The foot is a marvel of design. Each foot has 26 bones, 100’s of ligaments, muscles and tendons. All of these components have to function together in a very precise way so that we can easily walk, run and carry out a whole range of actions. The foot is a finely tuned biomechanical work of art as it needs to co-ordinate all those anatomical structures so that it can function properly and effortlessly to undertake those activities. The foot did evolve to have those characteristics on a soft surface rather than wearing footwear, so a number of defects probably crept in as feet was put into footwear and was forced to walk and run on the hard cement surfaces. Small faults which were not previously a problem began to show up in those shoes and on those hard ground. It is this that is responsible for so many of the problems that health professionals see in the foot nowadays.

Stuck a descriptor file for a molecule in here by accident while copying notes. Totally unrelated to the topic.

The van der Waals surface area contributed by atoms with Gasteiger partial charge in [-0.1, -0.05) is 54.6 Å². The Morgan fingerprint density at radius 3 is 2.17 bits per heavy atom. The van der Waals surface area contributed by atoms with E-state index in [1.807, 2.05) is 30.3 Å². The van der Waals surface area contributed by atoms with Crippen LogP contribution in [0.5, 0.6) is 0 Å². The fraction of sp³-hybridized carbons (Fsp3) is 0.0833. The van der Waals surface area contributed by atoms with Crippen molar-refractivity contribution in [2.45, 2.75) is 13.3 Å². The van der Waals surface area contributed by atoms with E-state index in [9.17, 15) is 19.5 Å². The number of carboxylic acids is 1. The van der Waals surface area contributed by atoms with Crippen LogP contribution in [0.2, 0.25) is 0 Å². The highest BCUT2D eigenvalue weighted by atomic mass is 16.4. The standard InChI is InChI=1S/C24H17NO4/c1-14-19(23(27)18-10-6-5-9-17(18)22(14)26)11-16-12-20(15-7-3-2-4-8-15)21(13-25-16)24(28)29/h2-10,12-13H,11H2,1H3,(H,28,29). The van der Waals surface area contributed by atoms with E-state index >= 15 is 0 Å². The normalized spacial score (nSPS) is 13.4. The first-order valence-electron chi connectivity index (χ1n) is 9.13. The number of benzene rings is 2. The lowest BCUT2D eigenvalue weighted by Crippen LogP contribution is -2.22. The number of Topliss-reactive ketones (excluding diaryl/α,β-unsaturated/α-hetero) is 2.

For example, one of those issues is a theory called supination resistance. This is deemed as the force that's required to lift the arch of the foot. In the event that force is higher, then the muscles and tendons have to work harder and the ligaments have much more stress on them. This can lead to pain in those structures and the development of a progressive flat foot. If this force is high, walking and running also requires more energy and can be very tireing. If that supination resistance force is too low, then it will probably be an easy task to raise the arch of the foot. This can result in more ankle sprains since it is really easy to tip the foot over to cause that. From this it should be apparent that a fine balance is necessary between excessive and too low amounts of force which is a good illustration of precisely what an engineering masterpiece the foot is and just how easy it is for something to go wrong.